A large study into rare blood clots linked with AstraZeneca’s Covid-19 vaccine found between just one and three cases per million, and only after the first dose, shedding fresh light on the side-effects from the shot.
Researchers have sought to analyse any link between Covid-19 vaccines and rare blood clots in the brain, arteries or veins – sometimes accompanied by low platelets, reports of which led many nations last year to pause use of the AstraZeneca shot, which was developed with Oxford University.
A study http://journals.plos.org/plosmedicine/article?id=10.1371/journal.pmed.1003926 published in the PLOS Medicine journal on Tuesday looked at health records of 46 million adults in England between December 2020 and March 2021 to assess the risk of clots in the month after vaccination with either the Pfizer-BioNTech vaccine or AstraZeneca-Oxford shot, compared with the unvaccinated.
It was carried out by William Whiteley of the University of Edinburgh and Britain’s BHF Data Science Centre.
It found no risk of major arterial and venous thrombotic events in those aged 70 or over with either of the vaccines.
And while the risk of intracranial venous thrombosis (ICVT) following the AstraZeneca-Oxford vaccine was nearly double in those under 70, that was equal to between just one and three cases per million.
The risks of ICVT and hospitalisation with thrombocytopenia “are likely to be outweighed by the vaccines’ effect in reducing COVID-19 mortality and morbidity,” the study’s authors said.
Cases of rare blood clotting emerged early last year as the rollout of the AstraZeneca-Oxford vaccine began in Europe.
Johnson & Johnson’s COVID-19 vaccine, which is based on a similar platform to the AstraZeneca-Oxford shot, has also been associated with the rare combination of blood clotting and low platelet counts.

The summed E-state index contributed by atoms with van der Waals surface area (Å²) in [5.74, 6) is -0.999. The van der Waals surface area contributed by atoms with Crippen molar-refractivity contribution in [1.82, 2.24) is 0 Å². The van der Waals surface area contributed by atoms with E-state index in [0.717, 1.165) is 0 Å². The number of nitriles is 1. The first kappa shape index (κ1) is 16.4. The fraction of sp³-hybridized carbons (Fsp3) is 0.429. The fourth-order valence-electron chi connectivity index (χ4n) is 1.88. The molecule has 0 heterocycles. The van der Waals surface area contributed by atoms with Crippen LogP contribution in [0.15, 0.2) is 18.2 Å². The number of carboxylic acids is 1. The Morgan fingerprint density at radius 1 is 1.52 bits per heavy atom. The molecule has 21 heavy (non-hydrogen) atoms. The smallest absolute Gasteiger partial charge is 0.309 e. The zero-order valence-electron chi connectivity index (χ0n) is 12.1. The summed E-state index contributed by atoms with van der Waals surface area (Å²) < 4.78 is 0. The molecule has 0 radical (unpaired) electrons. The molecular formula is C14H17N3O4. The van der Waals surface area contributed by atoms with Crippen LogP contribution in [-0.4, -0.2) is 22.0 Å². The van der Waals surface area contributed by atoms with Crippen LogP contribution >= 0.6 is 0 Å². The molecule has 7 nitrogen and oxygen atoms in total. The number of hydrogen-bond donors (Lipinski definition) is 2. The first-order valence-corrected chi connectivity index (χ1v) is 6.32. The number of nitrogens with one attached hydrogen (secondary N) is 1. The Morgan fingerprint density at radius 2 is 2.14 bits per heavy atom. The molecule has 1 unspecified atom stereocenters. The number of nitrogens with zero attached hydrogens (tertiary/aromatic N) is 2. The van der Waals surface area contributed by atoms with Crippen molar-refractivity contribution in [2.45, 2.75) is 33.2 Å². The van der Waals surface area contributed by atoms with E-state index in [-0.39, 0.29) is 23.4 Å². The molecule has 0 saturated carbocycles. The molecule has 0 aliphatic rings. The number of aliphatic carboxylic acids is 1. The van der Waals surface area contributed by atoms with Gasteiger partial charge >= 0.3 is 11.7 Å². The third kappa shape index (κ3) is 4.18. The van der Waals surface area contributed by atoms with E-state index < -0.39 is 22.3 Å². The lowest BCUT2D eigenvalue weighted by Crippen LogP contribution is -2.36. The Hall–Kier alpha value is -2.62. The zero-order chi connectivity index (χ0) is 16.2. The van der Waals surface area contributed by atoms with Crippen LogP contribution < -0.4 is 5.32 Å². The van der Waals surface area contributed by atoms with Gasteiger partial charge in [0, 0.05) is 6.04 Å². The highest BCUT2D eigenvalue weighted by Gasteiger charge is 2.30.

Some countries have restricted or suspended use of the vaccines after the EU drug regulator confirmed possible links between the shots and the conditions.
International drug regulators have said the benefits of vaccines outweigh the risks.
The study is in line with a review by the EU drug regulator which said last month there were fewer such side effects observed after the second AstraZeneca dose.
AstraZeneca said in a statement the study confirmed what is already known about “extremely rare blood disorders following vaccination.”
“The risk of developing this very rare condition remains substantially higher after COVID-19,” it added.
Last year, a study led and funded by AstraZeneca found its vaccine carried a small additional risk of thrombosis with thrombocytopenia syndrome after the first dose but none after the second.
AstraZeneca-Oxford’s ChAdOx1 nCoV-19 shot, sold under the brands Vaxzevria and Covishield with more than 2.6 billion doses supplied globally as of February, remains a key weapon against the pandemic in middle-income countries.
A second peer-reviewed British study http://journals.plos.org/plosmedicine/article?id=10.1371/journal.pmed.1003927 also released on Tuesday found the risk of cerebral venous sinus thrombosis (CVST) in the four weeks after receiving the AstraZeneca-Oxford shot was roughly twice as high as before vaccination, but it still implied only one in four million people could have the side-effect.
The study assessed data for more than 11 million people in England, Scotland and Wales, spanning nearly seven months from December 2020 to June 2021.